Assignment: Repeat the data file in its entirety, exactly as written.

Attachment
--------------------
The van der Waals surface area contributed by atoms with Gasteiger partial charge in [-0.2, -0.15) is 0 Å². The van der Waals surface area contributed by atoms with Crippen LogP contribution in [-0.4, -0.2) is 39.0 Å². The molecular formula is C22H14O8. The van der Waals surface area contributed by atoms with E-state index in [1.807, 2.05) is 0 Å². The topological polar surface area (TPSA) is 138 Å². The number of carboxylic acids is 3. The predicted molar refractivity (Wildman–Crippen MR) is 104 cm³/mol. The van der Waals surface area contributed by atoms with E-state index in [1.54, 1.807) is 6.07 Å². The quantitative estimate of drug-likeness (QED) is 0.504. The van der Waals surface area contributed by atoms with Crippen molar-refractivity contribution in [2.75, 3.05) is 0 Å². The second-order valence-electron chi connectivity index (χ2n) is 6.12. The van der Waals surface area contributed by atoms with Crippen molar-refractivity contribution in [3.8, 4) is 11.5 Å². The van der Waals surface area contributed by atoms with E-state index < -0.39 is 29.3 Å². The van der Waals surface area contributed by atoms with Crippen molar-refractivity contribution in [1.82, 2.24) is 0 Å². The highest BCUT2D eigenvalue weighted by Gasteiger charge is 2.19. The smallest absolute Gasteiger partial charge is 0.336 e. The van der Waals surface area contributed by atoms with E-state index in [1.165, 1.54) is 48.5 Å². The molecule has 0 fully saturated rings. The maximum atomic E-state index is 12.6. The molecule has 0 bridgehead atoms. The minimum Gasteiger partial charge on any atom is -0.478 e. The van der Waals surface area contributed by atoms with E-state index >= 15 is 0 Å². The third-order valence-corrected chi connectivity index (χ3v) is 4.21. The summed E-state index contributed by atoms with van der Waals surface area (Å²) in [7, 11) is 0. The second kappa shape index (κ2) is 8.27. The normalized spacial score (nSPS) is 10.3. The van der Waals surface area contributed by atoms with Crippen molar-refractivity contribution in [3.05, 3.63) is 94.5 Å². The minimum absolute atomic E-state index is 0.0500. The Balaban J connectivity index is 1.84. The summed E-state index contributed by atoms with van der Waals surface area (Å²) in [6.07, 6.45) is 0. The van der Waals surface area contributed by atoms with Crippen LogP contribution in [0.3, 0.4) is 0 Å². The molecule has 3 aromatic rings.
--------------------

The van der Waals surface area contributed by atoms with Gasteiger partial charge in [-0.2, -0.15) is 0 Å². The van der Waals surface area contributed by atoms with Crippen LogP contribution in [-0.4, -0.2) is 39.0 Å². The molecular formula is C22H14O8. The van der Waals surface area contributed by atoms with E-state index in [1.807, 2.05) is 0 Å². The topological polar surface area (TPSA) is 138 Å². The number of carboxylic acids is 3. The predicted molar refractivity (Wildman–Crippen MR) is 104 cm³/mol. The van der Waals surface area contributed by atoms with E-state index in [1.54, 1.807) is 6.07 Å². The quantitative estimate of drug-likeness (QED) is 0.504. The van der Waals surface area contributed by atoms with Crippen molar-refractivity contribution in [2.75, 3.05) is 0 Å². The second-order valence-electron chi connectivity index (χ2n) is 6.12. The van der Waals surface area contributed by atoms with Crippen molar-refractivity contribution in [3.8, 4) is 11.5 Å². The van der Waals surface area contributed by atoms with E-state index < -0.39 is 29.3 Å². The van der Waals surface area contributed by atoms with Crippen molar-refractivity contribution in [1.82, 2.24) is 0 Å². The highest BCUT2D eigenvalue weighted by Gasteiger charge is 2.19. The smallest absolute Gasteiger partial charge is 0.336 e. The van der Waals surface area contributed by atoms with E-state index in [1.165, 1.54) is 48.5 Å². The molecule has 0 fully saturated rings. The maximum atomic E-state index is 12.6. The molecule has 0 bridgehead atoms. The minimum Gasteiger partial charge on any atom is -0.478 e. The van der Waals surface area contributed by atoms with E-state index >= 15 is 0 Å². The third-order valence-corrected chi connectivity index (χ3v) is 4.21. The summed E-state index contributed by atoms with van der Waals surface area (Å²) in [7, 11) is 0. The second kappa shape index (κ2) is 8.27. The normalized spacial score (nSPS) is 10.3. The van der Waals surface area contributed by atoms with Crippen molar-refractivity contribution in [3.05, 3.63) is 94.5 Å². The minimum absolute atomic E-state index is 0.0500. The Balaban J connectivity index is 1.84. The summed E-state index contributed by atoms with van der Waals surface area (Å²) in [6.07, 6.45) is 0. The van der Waals surface area contributed by atoms with Crippen LogP contribution in [0.3, 0.4) is 0 Å². The molecule has 3 aromatic rings.